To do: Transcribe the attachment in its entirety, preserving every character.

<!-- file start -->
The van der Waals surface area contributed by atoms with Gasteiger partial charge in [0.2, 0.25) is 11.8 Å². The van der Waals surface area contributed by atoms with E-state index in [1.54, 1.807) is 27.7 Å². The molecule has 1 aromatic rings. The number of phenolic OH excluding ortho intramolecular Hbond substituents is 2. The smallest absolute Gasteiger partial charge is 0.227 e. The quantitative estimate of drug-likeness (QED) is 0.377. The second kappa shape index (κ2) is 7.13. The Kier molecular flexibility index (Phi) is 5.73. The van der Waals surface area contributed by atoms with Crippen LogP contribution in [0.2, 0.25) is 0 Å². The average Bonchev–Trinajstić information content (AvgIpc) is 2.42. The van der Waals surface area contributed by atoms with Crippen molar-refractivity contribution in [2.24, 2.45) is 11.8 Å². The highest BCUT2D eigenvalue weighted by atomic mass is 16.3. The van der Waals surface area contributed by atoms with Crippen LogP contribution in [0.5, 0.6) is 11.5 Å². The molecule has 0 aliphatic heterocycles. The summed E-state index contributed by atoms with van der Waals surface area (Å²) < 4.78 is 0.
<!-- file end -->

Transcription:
The van der Waals surface area contributed by atoms with Gasteiger partial charge in [0.2, 0.25) is 11.8 Å². The van der Waals surface area contributed by atoms with E-state index in [1.54, 1.807) is 27.7 Å². The molecule has 1 aromatic rings. The number of phenolic OH excluding ortho intramolecular Hbond substituents is 2. The smallest absolute Gasteiger partial charge is 0.227 e. The quantitative estimate of drug-likeness (QED) is 0.377. The second kappa shape index (κ2) is 7.13. The Kier molecular flexibility index (Phi) is 5.73. The van der Waals surface area contributed by atoms with Crippen LogP contribution in [0.2, 0.25) is 0 Å². The average Bonchev–Trinajstić information content (AvgIpc) is 2.42. The van der Waals surface area contributed by atoms with Crippen molar-refractivity contribution in [2.24, 2.45) is 11.8 Å². The highest BCUT2D eigenvalue weighted by atomic mass is 16.3. The van der Waals surface area contributed by atoms with Crippen LogP contribution in [0.5, 0.6) is 11.5 Å². The molecule has 0 aliphatic heterocycles. The summed E-state index contributed by atoms with van der Waals surface area (Å²) < 4.78 is 0.